The accuracy of the model predictions for the Rias Baixas was evaluated through a qualitative and quantitative comparison between Sea Surface Elevation (SSE), salinity and water temperature predictions and concurrent in situ data available from Puertos del Estado (http://www.puertos.es/en-us/oceanografia/Pages/portus.aspx) and Meteogalicia.

Firstly, a visual comparison between observed and predicted time series of SSE at Ria de Vigo and Ria de Arousa (Figure 1a, yellow anchors) was performed. Next, the Root Mean Square Error (RMSE) and the predictive skill [14] were computed for the same stations, following the methodology proposed by Sousa and Dias and Dias et al., [15,16]. The comparison between harmonic constants computed from model predictions and observations was another quantification method used to perform the model accuracy assessment. This methodology was applied in this study, comparing the harmonic constants for the major tidal constituents in the Rias Baixas (M2, S2, K1 and O1) for the stations shown in (Figure 1a), determined using the Mat Lab® T-Tide package [17].

Predicted and observed salinity and water temperature were visually compared to evaluate the transport model accuracy, and RMSE and predictive skill were also determined to assess the model’s accuracy. These comparisons were performed for two locations inside the rias (Figure 1a, blue buoys).
Climate change effects on the aquaculture production
To assess the impact of climate change on the aquaculture sector of the Rias Baixas, the locations of the aquaculture platforms on each of the three studied rias were obtained and represented on the three numerical grids. The two simulations described above were made, one referring to the past (1995-2005) and another concerning the future (2090-2100). Horizontal salinity and water temperature fields were predicted for both scenarios, for periods of 10 years. Then the mean value of each of these variables was calculated for each node of the numerical grids, and the differences between both scenarios results assessed.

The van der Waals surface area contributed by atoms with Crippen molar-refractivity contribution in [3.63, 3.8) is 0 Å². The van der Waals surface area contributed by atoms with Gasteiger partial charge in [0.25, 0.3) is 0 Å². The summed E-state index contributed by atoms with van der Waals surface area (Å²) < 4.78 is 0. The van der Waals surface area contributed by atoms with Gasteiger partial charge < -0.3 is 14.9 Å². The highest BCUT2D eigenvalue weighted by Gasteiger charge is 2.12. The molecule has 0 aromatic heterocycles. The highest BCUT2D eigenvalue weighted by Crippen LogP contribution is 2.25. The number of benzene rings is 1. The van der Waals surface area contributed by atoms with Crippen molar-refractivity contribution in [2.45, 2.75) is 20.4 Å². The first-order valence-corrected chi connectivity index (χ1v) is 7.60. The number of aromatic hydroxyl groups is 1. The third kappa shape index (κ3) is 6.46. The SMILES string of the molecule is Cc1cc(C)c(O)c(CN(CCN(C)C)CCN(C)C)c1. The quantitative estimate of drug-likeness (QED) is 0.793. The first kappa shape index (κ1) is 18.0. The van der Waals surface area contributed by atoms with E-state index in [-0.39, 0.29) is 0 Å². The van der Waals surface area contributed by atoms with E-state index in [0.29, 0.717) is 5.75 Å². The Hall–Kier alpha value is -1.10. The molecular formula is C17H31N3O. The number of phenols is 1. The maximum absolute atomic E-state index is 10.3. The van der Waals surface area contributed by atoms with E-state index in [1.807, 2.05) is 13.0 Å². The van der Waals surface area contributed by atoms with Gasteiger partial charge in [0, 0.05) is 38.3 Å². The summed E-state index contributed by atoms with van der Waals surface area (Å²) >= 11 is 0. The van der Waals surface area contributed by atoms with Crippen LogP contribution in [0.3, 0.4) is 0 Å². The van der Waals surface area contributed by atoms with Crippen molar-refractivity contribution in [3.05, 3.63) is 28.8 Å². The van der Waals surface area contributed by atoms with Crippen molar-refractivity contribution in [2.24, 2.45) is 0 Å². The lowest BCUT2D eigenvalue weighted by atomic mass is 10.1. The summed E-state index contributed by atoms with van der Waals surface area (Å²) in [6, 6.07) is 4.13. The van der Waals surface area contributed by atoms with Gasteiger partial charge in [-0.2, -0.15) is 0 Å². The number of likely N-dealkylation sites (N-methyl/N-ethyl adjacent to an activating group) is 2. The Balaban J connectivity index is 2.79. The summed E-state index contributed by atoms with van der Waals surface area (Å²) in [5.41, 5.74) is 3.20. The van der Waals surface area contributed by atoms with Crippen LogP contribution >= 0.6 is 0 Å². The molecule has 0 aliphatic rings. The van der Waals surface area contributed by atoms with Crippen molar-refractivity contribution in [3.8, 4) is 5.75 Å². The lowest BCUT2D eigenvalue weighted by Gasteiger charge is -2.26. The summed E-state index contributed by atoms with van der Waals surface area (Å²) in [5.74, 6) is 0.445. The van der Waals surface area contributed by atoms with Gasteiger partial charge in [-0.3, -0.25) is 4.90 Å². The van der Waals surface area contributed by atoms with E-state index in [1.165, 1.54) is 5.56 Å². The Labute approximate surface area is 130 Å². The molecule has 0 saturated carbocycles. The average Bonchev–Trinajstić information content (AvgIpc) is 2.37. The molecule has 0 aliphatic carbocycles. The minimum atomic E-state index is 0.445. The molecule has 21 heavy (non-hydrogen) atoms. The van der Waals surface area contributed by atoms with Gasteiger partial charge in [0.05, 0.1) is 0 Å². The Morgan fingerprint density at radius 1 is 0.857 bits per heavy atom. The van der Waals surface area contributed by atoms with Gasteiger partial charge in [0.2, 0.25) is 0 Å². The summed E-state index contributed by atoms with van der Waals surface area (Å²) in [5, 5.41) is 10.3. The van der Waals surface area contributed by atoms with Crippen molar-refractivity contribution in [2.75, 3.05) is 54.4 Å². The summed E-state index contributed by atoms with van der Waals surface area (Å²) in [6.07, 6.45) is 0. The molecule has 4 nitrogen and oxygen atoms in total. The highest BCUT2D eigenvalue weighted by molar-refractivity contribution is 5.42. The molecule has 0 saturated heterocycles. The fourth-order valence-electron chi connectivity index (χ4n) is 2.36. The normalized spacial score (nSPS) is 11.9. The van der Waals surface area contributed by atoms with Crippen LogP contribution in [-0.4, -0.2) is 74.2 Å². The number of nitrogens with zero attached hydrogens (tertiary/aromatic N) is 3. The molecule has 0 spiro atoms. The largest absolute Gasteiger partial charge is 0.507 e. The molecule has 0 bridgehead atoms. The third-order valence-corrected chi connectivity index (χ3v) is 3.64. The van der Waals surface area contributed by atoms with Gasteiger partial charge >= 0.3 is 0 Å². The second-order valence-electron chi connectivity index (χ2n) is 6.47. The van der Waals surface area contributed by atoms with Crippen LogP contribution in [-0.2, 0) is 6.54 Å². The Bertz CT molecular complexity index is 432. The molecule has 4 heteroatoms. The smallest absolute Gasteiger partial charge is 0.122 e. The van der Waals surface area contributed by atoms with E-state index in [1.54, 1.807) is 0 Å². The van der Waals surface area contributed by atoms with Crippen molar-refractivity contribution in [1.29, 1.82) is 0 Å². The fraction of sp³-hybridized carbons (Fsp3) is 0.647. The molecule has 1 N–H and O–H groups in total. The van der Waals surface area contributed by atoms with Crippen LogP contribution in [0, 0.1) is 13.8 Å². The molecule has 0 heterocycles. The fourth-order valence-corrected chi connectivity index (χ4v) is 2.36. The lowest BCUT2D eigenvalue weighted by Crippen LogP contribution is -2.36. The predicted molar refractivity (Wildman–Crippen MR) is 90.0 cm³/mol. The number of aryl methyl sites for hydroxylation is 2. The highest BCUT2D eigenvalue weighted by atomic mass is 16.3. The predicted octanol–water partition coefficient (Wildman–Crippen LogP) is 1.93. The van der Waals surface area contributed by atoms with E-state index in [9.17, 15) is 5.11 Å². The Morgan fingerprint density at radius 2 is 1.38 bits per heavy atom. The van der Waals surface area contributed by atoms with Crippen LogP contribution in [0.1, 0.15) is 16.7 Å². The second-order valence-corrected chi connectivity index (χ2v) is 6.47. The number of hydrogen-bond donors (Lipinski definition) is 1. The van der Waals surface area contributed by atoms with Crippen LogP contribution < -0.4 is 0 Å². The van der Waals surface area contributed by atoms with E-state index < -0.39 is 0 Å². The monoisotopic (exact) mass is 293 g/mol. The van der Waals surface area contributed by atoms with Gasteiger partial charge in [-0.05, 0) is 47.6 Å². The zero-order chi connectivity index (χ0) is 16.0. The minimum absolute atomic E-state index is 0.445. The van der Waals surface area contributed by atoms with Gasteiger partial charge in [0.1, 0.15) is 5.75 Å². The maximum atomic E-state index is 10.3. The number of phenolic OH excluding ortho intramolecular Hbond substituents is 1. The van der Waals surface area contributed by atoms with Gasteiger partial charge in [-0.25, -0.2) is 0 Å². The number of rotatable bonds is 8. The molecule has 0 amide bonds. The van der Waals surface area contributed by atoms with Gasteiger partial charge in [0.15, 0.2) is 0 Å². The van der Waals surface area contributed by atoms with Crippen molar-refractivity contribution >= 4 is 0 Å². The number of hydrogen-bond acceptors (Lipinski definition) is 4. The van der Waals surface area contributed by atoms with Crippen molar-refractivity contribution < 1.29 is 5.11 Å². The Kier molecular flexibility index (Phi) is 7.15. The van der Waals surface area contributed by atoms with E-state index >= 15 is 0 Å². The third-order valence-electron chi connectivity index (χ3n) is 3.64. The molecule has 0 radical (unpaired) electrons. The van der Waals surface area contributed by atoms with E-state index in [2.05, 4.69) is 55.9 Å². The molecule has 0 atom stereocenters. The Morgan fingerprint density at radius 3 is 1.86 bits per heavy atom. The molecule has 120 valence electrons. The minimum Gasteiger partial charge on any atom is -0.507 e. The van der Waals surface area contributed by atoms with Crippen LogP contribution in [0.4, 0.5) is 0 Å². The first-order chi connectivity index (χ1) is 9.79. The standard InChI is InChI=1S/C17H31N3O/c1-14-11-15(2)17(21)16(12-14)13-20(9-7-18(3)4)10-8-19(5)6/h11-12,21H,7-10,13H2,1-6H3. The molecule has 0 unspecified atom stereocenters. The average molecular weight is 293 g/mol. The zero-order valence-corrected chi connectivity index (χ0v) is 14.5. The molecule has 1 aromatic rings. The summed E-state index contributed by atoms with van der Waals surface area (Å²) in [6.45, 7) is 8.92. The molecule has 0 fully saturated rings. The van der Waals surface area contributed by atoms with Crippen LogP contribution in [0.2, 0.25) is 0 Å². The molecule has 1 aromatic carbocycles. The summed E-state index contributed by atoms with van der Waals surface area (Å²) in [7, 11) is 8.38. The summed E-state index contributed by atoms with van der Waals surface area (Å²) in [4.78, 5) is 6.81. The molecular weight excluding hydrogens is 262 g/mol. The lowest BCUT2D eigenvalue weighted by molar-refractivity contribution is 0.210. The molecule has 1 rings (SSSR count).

Results
Numerical model assessment
The comparison between SSE numerical predictions and observations shows that the numerical model reproduces the observed records with high accuracy. The mean values obtained for RMSE and skill are 0.049 m and 0.992, respectively.

The phase and amplitude differences determined by harmonic analysis for numerical predictions and observations are shown in table 1. The distributions of both observed and predicted amplitude and phase are very similar. At all stations, M2 presents a smaller phase difference, comprised between 0.090 to 1.6 min. The maximum amplitude difference for this constituent is observed at Ria de Pontevedra, with a value of 0.014 m. In general, it is verified that the best model predictions were obtained for the Ria of Arousa. The lower quality results were obtained for the Ria de Pontevedra, where was found the largest phase difference, 23.6 min for O1 constituent, and the largest amplitude difference (for S2). Comparing the accuracy of model predictions for the Ria de Vigo with that of a previous implementation by Sousa [18], a better representation of the dynamics of this system was found for the model implemented in the present work, considering the best fit obtained for all the harmonic constituents. Accordingly, it was assumed that the numerical application developed in this work reproduces with high quality and precision the tidal propagation along the Rias Baixas.

Regarding the salinity and water temperature predictions, the model adequately reproduces the variability of the thermo haline properties of the Ria de Vigo, presenting maximum RMSE values of 0.96°C for water temperature and of 1.52 for salinity. For the Ria de Arousa, the RMSE values presented are higher than those obtained for the Ria de Vigo (1.61°C for water temperature and 3.16 for salinity), in line with the results obtained by Sousa [18]. Following these results, it was concluded that the numerical model developed accurately reproduces the heat and salt transport inside the Rias Baixas.
Impact of climate change in the aquaculture sector of the Rias Baixas